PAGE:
Donovan Peoples-Jones, Michigan

A 5-star pedigree follows Peoples-Jones everywhere he goes, and by some standards, those lofty expectations were always going to be hard to live up to. Nevertheless, DPJ put forth a very strong sophomore season and is primed to break out in Year 3 in Ann Arbor. Given new offensive coordinator Josh Gattis' track record with receivers, Peoples-Jones should be able to use his big frame and great speed to be on the receiving end of more Shea Patterson passes than 2018. Coming into his own last year, he was a do-it-all receiver, forcing 7 missed tackles, gaining 245 yards after the catch and dropping just 1 of the 48 catchable passes thrown his way, all pivotal aspects in a Gattis-led offense.

Nico Collins, Michigan

Continuing the trend of reliable hands for the Wolverines, Nico Collins leads all returning Big Ten receivers with 38 receptions without a drop from a season ago. Collins can go up and get any ball thrown his way and is no stranger to converting when called upon. Of his 38 receptions last year, 23 of them scored a touchdown or moved the chains for a first down, while his 16.7 yards per reception in 2018 is second among qualified returning receivers.

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KJ Hamler, Penn State

Any list of top receivers in the Big Ten would be remiss without Hamler's name on it as he should become a household name for those outside State College by year's end with Sean Clifford slinging him the ball. Hamler averaged 8.6 yards after the catch per reception a year ago and converted a first down or touchdown on nearly 74% of his catches.

Other WRs

Austin Mack, Ohio State: Caught 61.9% of his targets and averaged 12.7 yards per reception in eight games.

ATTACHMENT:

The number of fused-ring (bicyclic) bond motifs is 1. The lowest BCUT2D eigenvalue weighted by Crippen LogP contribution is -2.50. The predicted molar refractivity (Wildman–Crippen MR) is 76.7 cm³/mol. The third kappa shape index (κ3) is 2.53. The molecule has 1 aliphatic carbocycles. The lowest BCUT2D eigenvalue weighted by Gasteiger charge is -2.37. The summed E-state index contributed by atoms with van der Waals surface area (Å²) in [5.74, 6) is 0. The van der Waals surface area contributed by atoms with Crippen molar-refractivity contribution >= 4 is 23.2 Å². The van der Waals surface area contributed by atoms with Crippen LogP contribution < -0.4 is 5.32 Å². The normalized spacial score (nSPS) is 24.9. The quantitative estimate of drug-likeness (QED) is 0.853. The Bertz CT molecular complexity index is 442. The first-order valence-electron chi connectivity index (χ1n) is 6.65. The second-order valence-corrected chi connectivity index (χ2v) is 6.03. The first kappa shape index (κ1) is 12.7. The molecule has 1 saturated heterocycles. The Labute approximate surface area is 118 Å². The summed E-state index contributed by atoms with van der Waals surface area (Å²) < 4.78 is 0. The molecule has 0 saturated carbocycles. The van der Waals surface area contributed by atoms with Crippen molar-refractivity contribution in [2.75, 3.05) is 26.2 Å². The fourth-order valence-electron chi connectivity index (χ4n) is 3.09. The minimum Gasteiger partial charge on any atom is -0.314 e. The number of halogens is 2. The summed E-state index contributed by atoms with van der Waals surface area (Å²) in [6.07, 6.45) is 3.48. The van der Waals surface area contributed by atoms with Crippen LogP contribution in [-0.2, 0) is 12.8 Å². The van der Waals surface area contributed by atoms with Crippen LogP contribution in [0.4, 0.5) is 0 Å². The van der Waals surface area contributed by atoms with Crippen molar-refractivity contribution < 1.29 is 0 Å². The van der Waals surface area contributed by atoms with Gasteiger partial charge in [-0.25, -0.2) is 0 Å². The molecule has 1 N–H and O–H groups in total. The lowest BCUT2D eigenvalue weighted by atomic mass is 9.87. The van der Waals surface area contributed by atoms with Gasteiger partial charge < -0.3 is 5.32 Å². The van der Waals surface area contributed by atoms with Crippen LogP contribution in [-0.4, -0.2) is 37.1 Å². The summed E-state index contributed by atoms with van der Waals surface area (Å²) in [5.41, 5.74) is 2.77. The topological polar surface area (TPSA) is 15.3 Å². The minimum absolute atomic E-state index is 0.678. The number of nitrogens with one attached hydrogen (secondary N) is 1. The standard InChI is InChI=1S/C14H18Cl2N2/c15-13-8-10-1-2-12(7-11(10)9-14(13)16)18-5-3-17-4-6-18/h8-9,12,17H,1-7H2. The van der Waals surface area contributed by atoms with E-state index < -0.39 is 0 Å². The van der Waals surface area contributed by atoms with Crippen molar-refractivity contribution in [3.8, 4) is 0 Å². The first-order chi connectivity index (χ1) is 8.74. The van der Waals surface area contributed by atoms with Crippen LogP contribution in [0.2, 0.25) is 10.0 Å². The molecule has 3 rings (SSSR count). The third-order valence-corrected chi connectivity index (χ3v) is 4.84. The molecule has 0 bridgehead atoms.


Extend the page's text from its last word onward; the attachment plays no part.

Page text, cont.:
Whop Philyor, Indiana: If he can return from an injury healthy, he's a threat with the ball in his hands with several IU freshman records to his name.

Rashod Bateman, Minnesota: With Johnson receiving all the hype, Bateman could quietly see a lot of soft coverage and explode after grabbing 51 passes for 704 yards and 10 missed tackles forced last year.

Cody White, Michigan State: Cut down on the drops and White becomes a viable No. 1 receiver for Brian Lewerkeor Rocky Lombardi in East Lansing.

Tight ends of note

Jake Ferguson, Wisconsin

The conference has pushed out tight end talent after tight end talent in recent years and while 2019 may be a down year on paper, look for Ferguson to potentially become one of the next talents to come out of the TE factory that is the Big Ten. In a dominant freshman season, Ferguson hauled in 66.7% of passes thrown his way, converted a first down on nearly 64% of his receptions and averaged 12.7 yards a catch. He'll be a reliable target over the middle for Jack Coan or Graham Mertz all season.

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Brycen Hopkins, Purdue

With the majority of defenses scheming to cover Moore, TE Hopkins saw a bevy of open targets and turned those into 34 catches for 583 yards. A healthy 17.1 yards per reception, his 283 yards after the catch pace all Big Ten tight ends entering 2019.

This story is brought to you by Eckrich, the Official Smoked Sausage of the College Football Playoff.